Shame: Muslim culture’s armour. Weapon? Humour.
By Nicolai Sennels
Time travelling is actually possible: If you want to know how the culture was one and a half millennium ago on the Arab peninsular, you just need to visit an Islamic country – or a Muslim parallel society in your own country for that matter. They may have cars, cell phones and Nike shoes, but it is all invented and created by non-Muslims, and does not change the essence of the original Muslim culture – which has stayed virtually the same since the time of their much beloved prophet.
Cultures need certain self preserving mechanisms in order to stay intact. One such mechanism, the feeling and celebration of national pride, is very low in Europe. One main reason is the European Union’s steadfast work on substituting national identity with loyalty towards the bureaucracy in Brussels. Another is a widespread feeling of guilt over something, that completely other people in a completely other time did to the Jews in the early 20th century. Resistance towards the corrosive effect on our culture, safety and economy resulting from mass immigration from a very different culture is therefore dangerously low.
The Muslim culture on the other hand has very strong self preserving mechanisms. Some of the most important ones are of course the fact that taking up a non-Muslim lifestyle are often be punished by social isolation, violence or even death death and that Muslims are only allowed to marry Muslims, thus preventing non-Muslim traditions and values from entering the families and community. Marrying within the same family (despite the serious risk of mental and physical illness), wearing characteristic clothing (Islamic veils, niqabs and burqas), eating special food (halal), a strong identification with the umma which is opposed to the non-Muslims and not being allowed to have real friendship with non-Muslims also creates a culture and a identity that distance Muslims from non-Muslims. For these reasons Muslim culture has been able to stay the way it is the last 1,400 years, in spite of the breathtaking cultural and scientific developments that has taken place and is taking place all around it.
All this is common knowledge but as a psychologist I would like to emphasise the importance of a certain psychological phenomena: The feeling of shame. Shame is the feeling that appears when one break the social rules in the culture that one is raised in. The German professor in evolution history at the University of Kiel, JÃ¶rg Wettlaufer, claims that “shaming rituals seem to produce stigmatizing and exclusive effects which may hinder reformation and social reintegration”. In other words: Shame is the antidote to cultural evolution.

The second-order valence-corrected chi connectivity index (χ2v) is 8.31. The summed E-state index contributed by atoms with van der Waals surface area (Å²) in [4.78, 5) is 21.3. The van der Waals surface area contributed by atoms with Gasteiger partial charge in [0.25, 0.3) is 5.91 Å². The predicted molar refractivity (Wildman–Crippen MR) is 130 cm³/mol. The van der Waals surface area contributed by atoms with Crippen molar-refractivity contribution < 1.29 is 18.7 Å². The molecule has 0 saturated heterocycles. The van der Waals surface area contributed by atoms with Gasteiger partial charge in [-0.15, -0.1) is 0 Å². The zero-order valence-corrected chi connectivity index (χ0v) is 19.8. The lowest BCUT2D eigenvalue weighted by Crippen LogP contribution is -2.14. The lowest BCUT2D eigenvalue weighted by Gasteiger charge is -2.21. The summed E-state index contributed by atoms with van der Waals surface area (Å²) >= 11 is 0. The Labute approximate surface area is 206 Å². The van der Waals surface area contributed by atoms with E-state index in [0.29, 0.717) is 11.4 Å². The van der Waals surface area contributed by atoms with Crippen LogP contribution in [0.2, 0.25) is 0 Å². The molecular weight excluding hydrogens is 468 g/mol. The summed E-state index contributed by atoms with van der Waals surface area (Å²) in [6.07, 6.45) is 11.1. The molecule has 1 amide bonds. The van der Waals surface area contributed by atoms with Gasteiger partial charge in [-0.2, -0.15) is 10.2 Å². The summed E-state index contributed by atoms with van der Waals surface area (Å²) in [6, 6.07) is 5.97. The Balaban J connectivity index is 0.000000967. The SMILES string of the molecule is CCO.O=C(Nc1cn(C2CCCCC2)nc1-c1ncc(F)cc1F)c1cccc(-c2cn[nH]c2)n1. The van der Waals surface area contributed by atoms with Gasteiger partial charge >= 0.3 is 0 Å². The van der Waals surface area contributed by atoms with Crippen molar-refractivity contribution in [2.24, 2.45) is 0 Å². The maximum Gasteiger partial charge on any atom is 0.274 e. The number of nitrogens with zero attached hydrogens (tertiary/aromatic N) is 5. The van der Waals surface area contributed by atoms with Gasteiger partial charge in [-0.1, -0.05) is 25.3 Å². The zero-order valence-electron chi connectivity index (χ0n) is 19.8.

The Department of Research in Humour (yes, we have such a thing) at the University of Aalborg, Denmark, have measured the degree of a neurosis called gelotophobia in 73 countries around the world. Gelotophobia is “the fear of being laughed at” and gelotophobics are thus very careful not to do anything that make them feel ashamed. It turns out that Danes are the least gelotophobic people in the world (1,67 percent suffers from mild gelotophobia), while the most gelotophobic people live in Middle East (33 percent suffers from gelotophobia).
The concept of shame is dominating the Muslim culture and makes Muslims prevent themselves from deviating from cultural norms and behaviours. Installing a strong concept of shame thus becomes a psychological armour protecting the Muslim culture from changing.
The best medicine against shame? The ability to laugh about oneself. This might be part of the reason for the obvious lack of self-irony in the Islamic world – even though it is much needed and often relevant. Except for consequence, humour is probably the most underestimated weapon against religious fanaticism and lack of integration among Muslims. It is needed for breaking open a culture mummified by shame and for pointing out weaknesses in its behaviour and religion. No wonder that a majority of the worlds’ Muslims react so aggressively against the Mohamed cartoons and Islam-critical satire in general. Nonetheless, this is the medicine that is needed and this is what we never stop serving them. With a smile.
Nicolai Sennels is a psychologist and author who writes from Denmark.